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Modelling a Bike – The Frame

Monday September 15, 2014 at 10:49am

Recently I’ve been modelling a road bike and thought I could share the methods and techniques I used, as well as the errors and solutions that I found.


I used the two straight cylinders as my starting point. I knew beforehand the required measurements of the frame and the shape of the two cylinders were fairly easily to create with two extrudes.

This is where it starts to get fun. Using lofts I could connect the cylinders with the nice frame shapes. Firstly the bottom loft. To start off the process you need to draw two profiles of the pipe you want. The start and end profiles. Secondly a guide curve or two are needed. The best option for this I found was two, as one could shape the curve of the top with a spline and a second running the bottom edge. I used splines to create the smooth curve. Make sure the splines are piercing the profiles at the relevant points of the profile.


Now one issue I had with this, is that if the profiles did not extend behind the two initial cylinders, as in outside the two, when it came to merging them all together at the end, the separate multi-bodies would produce the zero thickness geometry error. By having extend to the outside and having the merge results tick box clicked, the model will stay as one whole body and I can trim the excess material away later.

Here is mine in action:  


For the top horizontal structure, I used surface lofts. In a very similar fashion, I created two/three profiles along of which I wanted the structure to have a section view of. Then surface lofted these shapes. To make the surface into a physical solid, I thickened the surface to the required size.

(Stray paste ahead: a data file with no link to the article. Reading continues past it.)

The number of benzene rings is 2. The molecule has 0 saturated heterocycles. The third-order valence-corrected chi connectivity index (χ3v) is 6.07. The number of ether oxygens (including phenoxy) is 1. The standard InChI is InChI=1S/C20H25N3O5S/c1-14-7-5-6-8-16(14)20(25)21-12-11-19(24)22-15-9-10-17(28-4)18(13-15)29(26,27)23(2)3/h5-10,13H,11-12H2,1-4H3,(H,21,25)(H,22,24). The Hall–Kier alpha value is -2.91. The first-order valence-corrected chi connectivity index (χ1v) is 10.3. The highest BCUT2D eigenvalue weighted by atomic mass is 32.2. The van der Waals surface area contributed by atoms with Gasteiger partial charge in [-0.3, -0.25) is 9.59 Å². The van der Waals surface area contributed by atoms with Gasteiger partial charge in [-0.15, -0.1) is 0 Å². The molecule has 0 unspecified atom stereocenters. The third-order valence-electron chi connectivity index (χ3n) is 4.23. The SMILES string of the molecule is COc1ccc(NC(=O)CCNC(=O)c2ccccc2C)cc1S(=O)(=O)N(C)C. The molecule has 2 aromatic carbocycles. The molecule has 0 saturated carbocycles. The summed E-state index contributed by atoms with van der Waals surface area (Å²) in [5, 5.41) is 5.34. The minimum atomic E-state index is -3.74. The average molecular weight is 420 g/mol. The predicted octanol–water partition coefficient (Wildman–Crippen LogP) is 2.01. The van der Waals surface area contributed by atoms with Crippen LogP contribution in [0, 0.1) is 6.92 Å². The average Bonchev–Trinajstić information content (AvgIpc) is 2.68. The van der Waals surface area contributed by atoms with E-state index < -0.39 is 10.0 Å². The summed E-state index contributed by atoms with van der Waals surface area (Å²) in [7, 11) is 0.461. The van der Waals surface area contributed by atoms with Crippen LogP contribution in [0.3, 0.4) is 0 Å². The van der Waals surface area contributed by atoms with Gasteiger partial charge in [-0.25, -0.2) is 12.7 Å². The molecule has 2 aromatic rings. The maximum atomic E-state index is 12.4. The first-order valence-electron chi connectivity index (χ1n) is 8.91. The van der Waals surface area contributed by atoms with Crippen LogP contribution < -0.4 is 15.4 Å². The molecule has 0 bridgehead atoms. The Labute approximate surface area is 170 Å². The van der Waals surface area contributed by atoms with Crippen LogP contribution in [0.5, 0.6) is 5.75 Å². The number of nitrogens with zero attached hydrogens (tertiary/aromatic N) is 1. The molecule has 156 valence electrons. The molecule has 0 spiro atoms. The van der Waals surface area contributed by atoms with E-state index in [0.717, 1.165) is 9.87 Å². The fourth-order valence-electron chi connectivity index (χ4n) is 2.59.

The rear of the frame looks complicated. However there’s a few tips I suggest. If you want straight shafts that are horizontal, then I suggest creating a plane through the centre of where you want the shaft, you can easily create a line which one profile will follow. Draw a profile on one end and sweep it across. 


But if you require a little more fancy shape and a slight curve like I achieved here, a 3D sketch is needed. I suggest a spline with end points at the start and end of your sweep. Then use different views and orientations to position the spline as required.

Both these options can be mirror about a plane going through the centre of the bike. The other shafts are done in a similar fashion with a profile and a path to sweep along.

We have a good few bike fanatics at Solid Solutions so it was a nice challenge to model something familiar using a range of techniques to achieve the desired result with all the necessary subtleties.

Jack Murphy

Applications Engineer




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